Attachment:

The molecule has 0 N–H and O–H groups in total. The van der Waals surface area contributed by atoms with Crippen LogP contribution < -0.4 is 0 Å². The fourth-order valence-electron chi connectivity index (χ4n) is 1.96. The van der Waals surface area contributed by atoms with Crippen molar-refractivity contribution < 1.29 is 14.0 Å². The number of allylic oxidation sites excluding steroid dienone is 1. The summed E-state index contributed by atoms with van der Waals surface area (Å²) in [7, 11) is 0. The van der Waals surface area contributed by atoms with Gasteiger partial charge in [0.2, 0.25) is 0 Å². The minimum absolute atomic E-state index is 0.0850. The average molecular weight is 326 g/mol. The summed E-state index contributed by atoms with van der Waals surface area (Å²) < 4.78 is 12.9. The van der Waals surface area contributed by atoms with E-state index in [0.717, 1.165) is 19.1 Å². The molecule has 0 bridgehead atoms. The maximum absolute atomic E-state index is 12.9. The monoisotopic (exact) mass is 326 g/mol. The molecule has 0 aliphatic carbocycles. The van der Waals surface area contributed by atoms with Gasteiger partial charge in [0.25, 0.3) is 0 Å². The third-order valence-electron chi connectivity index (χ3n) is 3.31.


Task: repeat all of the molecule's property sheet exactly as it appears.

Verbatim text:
The molecule has 0 N–H and O–H groups in total. The van der Waals surface area contributed by atoms with Crippen LogP contribution < -0.4 is 0 Å². The fourth-order valence-electron chi connectivity index (χ4n) is 1.96. The van der Waals surface area contributed by atoms with Crippen molar-refractivity contribution < 1.29 is 14.0 Å². The number of allylic oxidation sites excluding steroid dienone is 1. The summed E-state index contributed by atoms with van der Waals surface area (Å²) in [7, 11) is 0. The van der Waals surface area contributed by atoms with Gasteiger partial charge in [0.2, 0.25) is 0 Å². The minimum absolute atomic E-state index is 0.0850. The average molecular weight is 326 g/mol. The summed E-state index contributed by atoms with van der Waals surface area (Å²) < 4.78 is 12.9. The van der Waals surface area contributed by atoms with E-state index in [0.717, 1.165) is 19.1 Å². The molecule has 0 bridgehead atoms. The maximum absolute atomic E-state index is 12.9. The monoisotopic (exact) mass is 326 g/mol. The molecule has 0 aliphatic carbocycles. The van der Waals surface area contributed by atoms with Gasteiger partial charge in [0.25, 0.3) is 0 Å². The third-order valence-electron chi connectivity index (χ3n) is 3.31.